- You can earn money by simply opening up emails and follow the links embedded in your email.
- It serves as a central directory service, where you can link to a multitude of online paid survey sites.
- The site features a daily consumer study, which allows you to make unlimited entries to it.
- The nice thing is that every entry you made will get paid.
- It also boasts of a very efficient blog (other than Twitter and Facebook pages) that publicize different offers, surveys and free samples on a regular basis.
- You can have a customized personal inbox on the site if you choose.
- The account overview page is comprehensive. You can get into details of every payment (both completed and pending ones).
- There are plenty of invitation emails about new surveys, but some actually talk about surveys from other survey companies (you can get there through referral links).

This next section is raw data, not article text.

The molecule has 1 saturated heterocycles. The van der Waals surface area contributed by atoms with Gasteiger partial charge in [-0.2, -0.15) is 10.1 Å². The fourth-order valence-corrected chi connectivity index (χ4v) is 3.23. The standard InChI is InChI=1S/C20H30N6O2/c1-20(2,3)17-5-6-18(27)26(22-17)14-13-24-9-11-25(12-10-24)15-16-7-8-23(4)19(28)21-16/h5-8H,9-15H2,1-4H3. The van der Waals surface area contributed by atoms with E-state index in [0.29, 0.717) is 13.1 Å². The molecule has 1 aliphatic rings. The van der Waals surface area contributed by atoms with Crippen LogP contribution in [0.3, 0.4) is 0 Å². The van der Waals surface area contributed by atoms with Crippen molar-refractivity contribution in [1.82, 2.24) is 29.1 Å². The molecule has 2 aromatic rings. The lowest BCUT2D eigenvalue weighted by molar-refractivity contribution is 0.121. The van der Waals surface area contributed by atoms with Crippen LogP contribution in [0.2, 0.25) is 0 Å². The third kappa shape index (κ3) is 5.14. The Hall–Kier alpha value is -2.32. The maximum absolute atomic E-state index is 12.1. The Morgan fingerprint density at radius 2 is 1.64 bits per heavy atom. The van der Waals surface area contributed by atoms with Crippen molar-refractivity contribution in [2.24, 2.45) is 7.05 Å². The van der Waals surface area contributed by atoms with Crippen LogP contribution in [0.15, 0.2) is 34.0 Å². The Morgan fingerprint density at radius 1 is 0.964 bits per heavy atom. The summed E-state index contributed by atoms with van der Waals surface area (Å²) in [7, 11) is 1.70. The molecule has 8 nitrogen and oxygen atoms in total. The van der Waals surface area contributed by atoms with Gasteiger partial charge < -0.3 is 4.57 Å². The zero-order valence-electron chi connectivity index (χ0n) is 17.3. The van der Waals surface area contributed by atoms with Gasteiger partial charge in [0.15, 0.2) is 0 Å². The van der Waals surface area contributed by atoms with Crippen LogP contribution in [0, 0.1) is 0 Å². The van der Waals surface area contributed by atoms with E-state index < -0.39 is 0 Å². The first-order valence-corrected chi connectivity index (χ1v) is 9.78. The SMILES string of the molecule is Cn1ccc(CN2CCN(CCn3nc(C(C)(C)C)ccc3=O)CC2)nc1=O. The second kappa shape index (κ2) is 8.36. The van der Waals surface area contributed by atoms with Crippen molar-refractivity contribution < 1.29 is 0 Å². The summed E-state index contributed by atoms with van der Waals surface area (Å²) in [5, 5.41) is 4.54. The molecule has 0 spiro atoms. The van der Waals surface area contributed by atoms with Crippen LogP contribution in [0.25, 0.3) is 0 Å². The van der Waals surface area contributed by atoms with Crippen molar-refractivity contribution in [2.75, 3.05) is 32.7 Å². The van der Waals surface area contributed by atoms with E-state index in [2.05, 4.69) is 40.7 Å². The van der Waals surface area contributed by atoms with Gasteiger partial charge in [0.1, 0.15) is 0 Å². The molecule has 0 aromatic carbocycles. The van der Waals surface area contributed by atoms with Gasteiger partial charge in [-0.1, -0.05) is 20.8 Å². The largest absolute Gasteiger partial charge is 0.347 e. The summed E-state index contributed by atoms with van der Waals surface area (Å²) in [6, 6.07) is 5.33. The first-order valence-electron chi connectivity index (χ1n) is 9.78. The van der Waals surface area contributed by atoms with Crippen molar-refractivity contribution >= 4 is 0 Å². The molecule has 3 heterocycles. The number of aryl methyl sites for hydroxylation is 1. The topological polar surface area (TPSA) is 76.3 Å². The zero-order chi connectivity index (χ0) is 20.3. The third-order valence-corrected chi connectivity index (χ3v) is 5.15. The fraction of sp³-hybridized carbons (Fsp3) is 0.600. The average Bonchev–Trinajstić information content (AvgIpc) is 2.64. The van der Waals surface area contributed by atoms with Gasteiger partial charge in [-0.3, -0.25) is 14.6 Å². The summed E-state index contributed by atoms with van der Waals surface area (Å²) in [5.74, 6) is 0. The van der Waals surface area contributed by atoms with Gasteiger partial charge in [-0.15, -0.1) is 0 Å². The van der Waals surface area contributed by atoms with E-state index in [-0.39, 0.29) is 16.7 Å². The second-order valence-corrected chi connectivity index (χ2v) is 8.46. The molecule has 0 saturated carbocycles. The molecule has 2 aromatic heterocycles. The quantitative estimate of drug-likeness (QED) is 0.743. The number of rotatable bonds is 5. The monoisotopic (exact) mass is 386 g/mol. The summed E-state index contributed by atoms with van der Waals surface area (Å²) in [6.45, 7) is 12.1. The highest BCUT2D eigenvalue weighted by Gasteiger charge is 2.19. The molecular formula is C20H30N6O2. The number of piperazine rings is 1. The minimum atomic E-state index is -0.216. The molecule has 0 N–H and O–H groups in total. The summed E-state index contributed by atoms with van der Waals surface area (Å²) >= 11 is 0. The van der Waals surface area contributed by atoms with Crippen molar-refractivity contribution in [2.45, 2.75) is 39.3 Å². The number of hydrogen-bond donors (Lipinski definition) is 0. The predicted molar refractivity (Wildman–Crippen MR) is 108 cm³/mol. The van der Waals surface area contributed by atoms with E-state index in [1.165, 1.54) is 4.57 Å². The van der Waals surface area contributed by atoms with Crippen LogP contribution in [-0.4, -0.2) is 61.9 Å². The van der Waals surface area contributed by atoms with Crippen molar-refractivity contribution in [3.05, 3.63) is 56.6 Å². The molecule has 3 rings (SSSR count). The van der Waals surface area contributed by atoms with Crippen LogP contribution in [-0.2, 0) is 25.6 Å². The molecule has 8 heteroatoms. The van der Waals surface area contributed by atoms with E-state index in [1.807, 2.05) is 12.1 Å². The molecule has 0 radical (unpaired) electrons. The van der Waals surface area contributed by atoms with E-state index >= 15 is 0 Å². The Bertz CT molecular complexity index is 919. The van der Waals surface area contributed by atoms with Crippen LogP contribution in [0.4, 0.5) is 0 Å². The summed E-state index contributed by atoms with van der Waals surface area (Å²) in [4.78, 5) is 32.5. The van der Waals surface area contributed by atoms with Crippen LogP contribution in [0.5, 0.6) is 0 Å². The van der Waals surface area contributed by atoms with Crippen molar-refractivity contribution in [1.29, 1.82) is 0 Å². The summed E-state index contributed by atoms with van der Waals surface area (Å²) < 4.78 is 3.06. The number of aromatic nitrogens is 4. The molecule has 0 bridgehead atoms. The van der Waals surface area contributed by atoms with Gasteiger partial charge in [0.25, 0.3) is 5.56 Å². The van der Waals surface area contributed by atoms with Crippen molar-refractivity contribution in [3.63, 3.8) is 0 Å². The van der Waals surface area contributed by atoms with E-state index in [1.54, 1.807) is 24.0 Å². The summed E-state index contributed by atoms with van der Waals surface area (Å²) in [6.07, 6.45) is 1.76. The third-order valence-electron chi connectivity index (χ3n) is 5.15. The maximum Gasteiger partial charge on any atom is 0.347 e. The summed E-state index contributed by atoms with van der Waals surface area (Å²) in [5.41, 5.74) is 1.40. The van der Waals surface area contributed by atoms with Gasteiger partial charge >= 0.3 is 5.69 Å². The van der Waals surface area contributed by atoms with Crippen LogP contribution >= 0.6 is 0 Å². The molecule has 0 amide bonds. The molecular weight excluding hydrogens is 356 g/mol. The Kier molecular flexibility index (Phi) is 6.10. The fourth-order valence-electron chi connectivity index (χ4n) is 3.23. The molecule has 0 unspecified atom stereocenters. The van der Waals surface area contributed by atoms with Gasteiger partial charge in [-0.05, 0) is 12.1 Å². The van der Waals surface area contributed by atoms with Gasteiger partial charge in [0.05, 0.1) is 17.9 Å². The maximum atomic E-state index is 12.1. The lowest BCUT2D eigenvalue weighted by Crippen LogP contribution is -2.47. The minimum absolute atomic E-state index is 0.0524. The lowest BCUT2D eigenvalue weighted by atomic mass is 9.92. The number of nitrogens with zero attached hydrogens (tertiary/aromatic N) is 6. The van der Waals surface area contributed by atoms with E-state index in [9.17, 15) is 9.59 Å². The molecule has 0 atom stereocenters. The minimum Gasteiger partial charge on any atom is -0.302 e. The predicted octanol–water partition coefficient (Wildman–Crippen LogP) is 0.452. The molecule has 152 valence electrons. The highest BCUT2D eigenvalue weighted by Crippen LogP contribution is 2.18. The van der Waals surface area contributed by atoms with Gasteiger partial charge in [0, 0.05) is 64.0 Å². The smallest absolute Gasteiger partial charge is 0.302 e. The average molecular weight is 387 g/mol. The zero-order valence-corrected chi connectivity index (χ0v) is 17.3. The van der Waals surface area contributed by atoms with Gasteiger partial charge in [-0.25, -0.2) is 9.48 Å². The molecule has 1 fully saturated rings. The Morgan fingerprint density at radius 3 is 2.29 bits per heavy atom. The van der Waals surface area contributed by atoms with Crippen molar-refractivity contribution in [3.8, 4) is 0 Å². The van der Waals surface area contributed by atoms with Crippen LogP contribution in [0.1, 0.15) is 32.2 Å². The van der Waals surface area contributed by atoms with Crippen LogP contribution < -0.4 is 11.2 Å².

- They issue great coupons, but only if these are not limited for use in the US only.
- The cash out threshold of $50 is ridiculous.
- There is supposedly tutorial to help you through but it is nothing more than a referral that pitches a Love Film website.
So, is Vindale Safe to Join?
I still have no clue that why an entirely respectable company wants to mislead the public by labeling product trial offers as market research studies. But other than this misstep, there is nothing this company does can convince me it is a scam in the making.
Well, I don’t think it does them any justice when they engage in such a dumbfounded act, but if I were to evaluate a company based on its likelihood to scam and swindle, it certainly passes the entire good checklist. Most importantly, it pays the members on time and every time!
The final words are that after looking through the entire operation and business conduct of Vindale Research, I conclude that this is one company worth joining, especially if you like trial offers from the generous paymaster.